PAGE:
Who gives Facebook data about non-Facebook users?
There is a lot of talking these days about Facebook getting data about people who are not on Facebook, but not enough on WHO gives Facebook those data.
USA Today, for example, recently explained that:
- One of the main ways the social network can gather details on someone who hasn’t signed up occurs when someone you know who is on Facebook shares his or her phone contact list with the service, which they’re encouraged to do so that they can more easily find their friends. At the very least Facebook may discover your address, phone number and email this way, and, obviously also knows that you know the friend who revealed the contact list.
- Your friends may also tag you in photos and, wittingly or not, spill the beans on other details you might otherwise wish to keep private.
- A second way information typically is leaked to Facebook is through the websites you drop in on. [if those websites have] a “Like” button or other social plug-in, your browser may send Facebook a limited set of info.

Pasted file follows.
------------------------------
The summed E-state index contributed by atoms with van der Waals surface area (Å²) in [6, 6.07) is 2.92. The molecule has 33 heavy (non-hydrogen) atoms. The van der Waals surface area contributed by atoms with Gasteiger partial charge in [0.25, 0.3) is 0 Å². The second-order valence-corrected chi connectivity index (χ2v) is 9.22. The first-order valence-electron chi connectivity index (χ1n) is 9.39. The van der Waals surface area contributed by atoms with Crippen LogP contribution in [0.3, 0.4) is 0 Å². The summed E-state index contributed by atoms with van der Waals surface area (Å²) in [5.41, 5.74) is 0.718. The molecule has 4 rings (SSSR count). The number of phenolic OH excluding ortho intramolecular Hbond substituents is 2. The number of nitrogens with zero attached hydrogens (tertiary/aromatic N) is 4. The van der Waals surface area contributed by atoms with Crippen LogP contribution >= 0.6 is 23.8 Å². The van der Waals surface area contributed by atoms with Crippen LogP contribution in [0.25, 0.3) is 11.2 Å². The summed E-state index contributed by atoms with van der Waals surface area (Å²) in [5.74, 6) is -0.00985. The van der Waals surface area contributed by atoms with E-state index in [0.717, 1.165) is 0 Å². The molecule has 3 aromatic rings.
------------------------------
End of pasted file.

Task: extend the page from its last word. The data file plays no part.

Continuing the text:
This is wrong in many ways. One is the fact that all those data are also available to whoever manages to crack Facebook’s servers. Another is that, if you are not a Facebook user, the only way to stop Facebook from collecting your data is… to become a Facebook user. But those are other issues. Here and now, I want to highlight two other things.
The first is that all of the above includes, or may include some time, also all the data about you that are available through (at least) WhatsApp and Instagram, since both those services belong to Facebook. What is particularly (not) funny here is that the worst offenders often are the same so-called digital natives who still “consider the phone number sacred”.
The second, and most important one, is that those who say “if you are not the customer, you are the product” are wrong, or in the best case only partially right. The truth is that:
If you are not the customer, YOUR FRIENDS are the product
THIS is the real meaning of the first two points of the list above.
If you knew that your friends are giving your phone number to e.g. a smartphone shop to get a discount on their next smartphone, you would probably slap them, or at least be very upset for their complete lack of tact and good manners. But when they do exactly the same, same thing, just digitally, that is when they give your phone number to WhatsApp, or Telegram, or Gmail or Facebook etc.. you don’t even notice. Isn’t it time to change attitude?
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